Sunday January 30, 1972: The Paratroop Regiment arrives in Derry.  Morning papers announce the Protestant rally has been called off at the last minute. Rev. McClelland states ominously: "We were approached by the Government and given assurances that the Civil Rights march would be halted - by force if necessary. We believe wholesale riot and bloodshed could be the result of the Civil Rights activities tomorrow and we would be held responsible if our rally takes place. We have appealed to all loyalists to stay out of the city centre tomorrow."

 CS gas, water cannon, rubber bullets, internment and martial law had failed to stop Catholic protest. The stage was now set for a showdown between the British government and its Irish Catholic citizens.

 A group of about 10,000 began the march, their numbers doubling along the 3-mile walk to the Bogside. They are stopped by a British army barricade. As the crowd turns to proceed to Free Derry Corner, the paratroops unleash a barrage of gas, water cannon and rubber baton rounds.

 General Ford, though he had no operational role, travelled to Derry and stood at the edge of the Bogside behind Barrier 14 shouting "Go on the paras!" as they charged through a barricade towards what became the Rossville Street killing ground.


Ford was the most senior officer on the ground on Bloody Sunday. He told the inquiry he did not order the Parachute Regiment into the Bogside on Bloody Sunday and claimed to have been "mistaken" when he told a journalist in 1984 that he had instructed Brigadier Pat McLellan to "get a move on" in sending the paratroopers in.

 Soldier 027: "I can no longer recall the order of fire or who fell first, but I do remember that when we first appeared, darkened faces, sweat and aggression, brandishing rifles, the crowd stopped immediately in their tracks, turned to face us and raised their hands. This is the way they were standing when they were shot.”

The crowd fled from the Paras. Jackie Duddy 17, a young club boxer and uncle of now retired middleweight boxing champion John Duddy, is the first to be murdered. He was running alongside Father (later Bishop) Daly when he was shot from behind by Private R. "I can remember him holding my hand and squeezing it", said Daly. "I knelt beside him and said, 'Look son, we've got to get you out,' but he was dead."         Daly administered last rites.

 Other snipers begin firing down from the city's walls as Saracen armored cars move in. Soldier 027: One paratrooper leapt out of an armored vehicle and started firing immediately at some 40 civilians “running in an effort to get away. Soldier H fired from the hip… at a range of 20 yards. The bullet passed through one man and into another and they both fell, one dead and one wounded…. He then moved forward and fired again, killing the wounded man."  Soldier 'H' fired twenty two shots on Bloody Sunday.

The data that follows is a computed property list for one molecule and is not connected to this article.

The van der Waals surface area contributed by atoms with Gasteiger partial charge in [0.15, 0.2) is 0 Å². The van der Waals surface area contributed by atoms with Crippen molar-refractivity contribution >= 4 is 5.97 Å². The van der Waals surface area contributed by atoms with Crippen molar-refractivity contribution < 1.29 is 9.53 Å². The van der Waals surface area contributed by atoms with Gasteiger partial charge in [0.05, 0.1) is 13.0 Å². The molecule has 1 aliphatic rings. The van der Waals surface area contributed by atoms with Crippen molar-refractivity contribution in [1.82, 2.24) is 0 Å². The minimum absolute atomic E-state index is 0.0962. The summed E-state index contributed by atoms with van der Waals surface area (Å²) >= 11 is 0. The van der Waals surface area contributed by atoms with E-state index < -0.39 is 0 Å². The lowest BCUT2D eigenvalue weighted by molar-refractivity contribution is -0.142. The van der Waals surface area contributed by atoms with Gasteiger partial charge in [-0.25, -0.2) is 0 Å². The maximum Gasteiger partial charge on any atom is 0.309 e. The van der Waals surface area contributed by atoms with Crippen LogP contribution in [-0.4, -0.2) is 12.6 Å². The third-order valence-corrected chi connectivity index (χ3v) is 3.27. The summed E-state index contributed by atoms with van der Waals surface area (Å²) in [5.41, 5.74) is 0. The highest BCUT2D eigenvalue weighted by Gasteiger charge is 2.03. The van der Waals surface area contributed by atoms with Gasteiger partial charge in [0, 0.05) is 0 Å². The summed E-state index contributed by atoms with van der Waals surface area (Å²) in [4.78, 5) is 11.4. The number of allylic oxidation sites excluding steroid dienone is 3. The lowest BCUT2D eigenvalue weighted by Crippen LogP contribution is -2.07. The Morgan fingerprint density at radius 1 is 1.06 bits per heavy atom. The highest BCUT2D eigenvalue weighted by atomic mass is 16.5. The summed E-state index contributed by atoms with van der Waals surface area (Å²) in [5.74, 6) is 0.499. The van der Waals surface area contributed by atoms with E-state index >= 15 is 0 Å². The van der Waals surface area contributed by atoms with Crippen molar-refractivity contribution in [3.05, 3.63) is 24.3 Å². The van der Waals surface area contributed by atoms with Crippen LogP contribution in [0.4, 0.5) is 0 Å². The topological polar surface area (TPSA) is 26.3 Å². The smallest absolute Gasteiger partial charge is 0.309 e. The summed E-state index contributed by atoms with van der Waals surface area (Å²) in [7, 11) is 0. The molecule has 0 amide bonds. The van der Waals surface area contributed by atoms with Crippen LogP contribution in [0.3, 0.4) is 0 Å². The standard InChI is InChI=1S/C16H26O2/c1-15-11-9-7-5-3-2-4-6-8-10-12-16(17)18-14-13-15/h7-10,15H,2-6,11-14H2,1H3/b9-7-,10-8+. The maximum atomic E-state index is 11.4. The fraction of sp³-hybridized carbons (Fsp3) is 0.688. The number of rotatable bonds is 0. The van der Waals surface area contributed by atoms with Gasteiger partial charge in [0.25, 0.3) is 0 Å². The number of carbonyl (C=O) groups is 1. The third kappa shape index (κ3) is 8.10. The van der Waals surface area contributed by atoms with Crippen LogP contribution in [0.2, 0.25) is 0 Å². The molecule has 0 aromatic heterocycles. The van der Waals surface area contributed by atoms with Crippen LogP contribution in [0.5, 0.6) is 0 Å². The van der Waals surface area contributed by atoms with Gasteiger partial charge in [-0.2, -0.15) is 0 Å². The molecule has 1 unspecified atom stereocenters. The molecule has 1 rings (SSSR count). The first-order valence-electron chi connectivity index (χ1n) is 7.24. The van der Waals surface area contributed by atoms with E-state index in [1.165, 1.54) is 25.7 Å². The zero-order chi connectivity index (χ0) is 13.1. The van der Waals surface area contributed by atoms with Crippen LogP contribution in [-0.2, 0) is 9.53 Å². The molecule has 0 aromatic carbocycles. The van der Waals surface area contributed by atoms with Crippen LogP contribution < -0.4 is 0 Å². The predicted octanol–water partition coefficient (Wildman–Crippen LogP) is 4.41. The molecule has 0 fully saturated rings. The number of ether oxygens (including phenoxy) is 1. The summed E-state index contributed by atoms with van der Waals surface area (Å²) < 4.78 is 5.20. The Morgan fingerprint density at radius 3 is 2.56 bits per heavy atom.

Anyone who moves, whether holding their hands in the air or waving a white flag to go to the aid of the dying, is shot down.

 22 year-old James Wray is shot in the back running from the Paras. Eyewitnesses see him raise his head from the street calling out for help. He is again shot in the back. His father: "One man saw him move and knew my lad was only injured. So he made an attempt to get out to him, and as he approached, the army opened fire on him. His body was lying there as a trap and anybody who went to save him was going to be shot. Minutes later, as Jim looked up, they shot him, from a distance of nine feet, in his back as he lay in the street."

 Mickey Kelly,17, the same age as five others murdered that day, is shot in his stomach while attempting to help one of those injured. Said his brother John: "He'd never been at a march or a riot. He wasn't as streetwise as some lads. He only went to the march for the craic. He'd no interest in politics. He was training to be a sewing machine mechanic in Belfast but he lived for coming back to Derry at weekends and seeing his pigeons and his dog Bingo".

John Kelly makes plain that Britain destroyed many more lives that day than those of the 14 murdered marchers: “When the shooting started, my mother went looking for Mickey. She had 13 children and she loved us all but Mickey had nearly died when he was three so she was very protective of him. When his body came home, we put the coffin in the back bedroom but my mother ran in and lifted Mickey out of it. She’d been saving for a car for him. She used the money to buy a headstone instead. Once, she was found wandering to the cemetery in the snow carrying blankets. She said she was going to the grave to keep Mickey warm."

 "She was there for the start of the Saville Inquiry... But she became ill in 2003, and she would ask on a daily basis what was happening about Michael.     MICHAEL KELLY,17          She died in June 2004, but a few weeks before I lied to her and I told her the case was won and they'd said Michael was innocent, so she died happy. She said she wanted all the bits and pieces belonging to Michael buried in the coffin with her. Everything was put in - the suit he wore that day, his textbooks..."

 Despite a cease-fire order from Army HQ, over a hundred rounds were fired directly into the fleeing crowds by troops under Company Commander Major Ted Loden. Thirteen died that day Fourteen others were wounded, twelve by soldiers' bullets, and two struck down by armored personnel carriers. One victim died later of his injuries.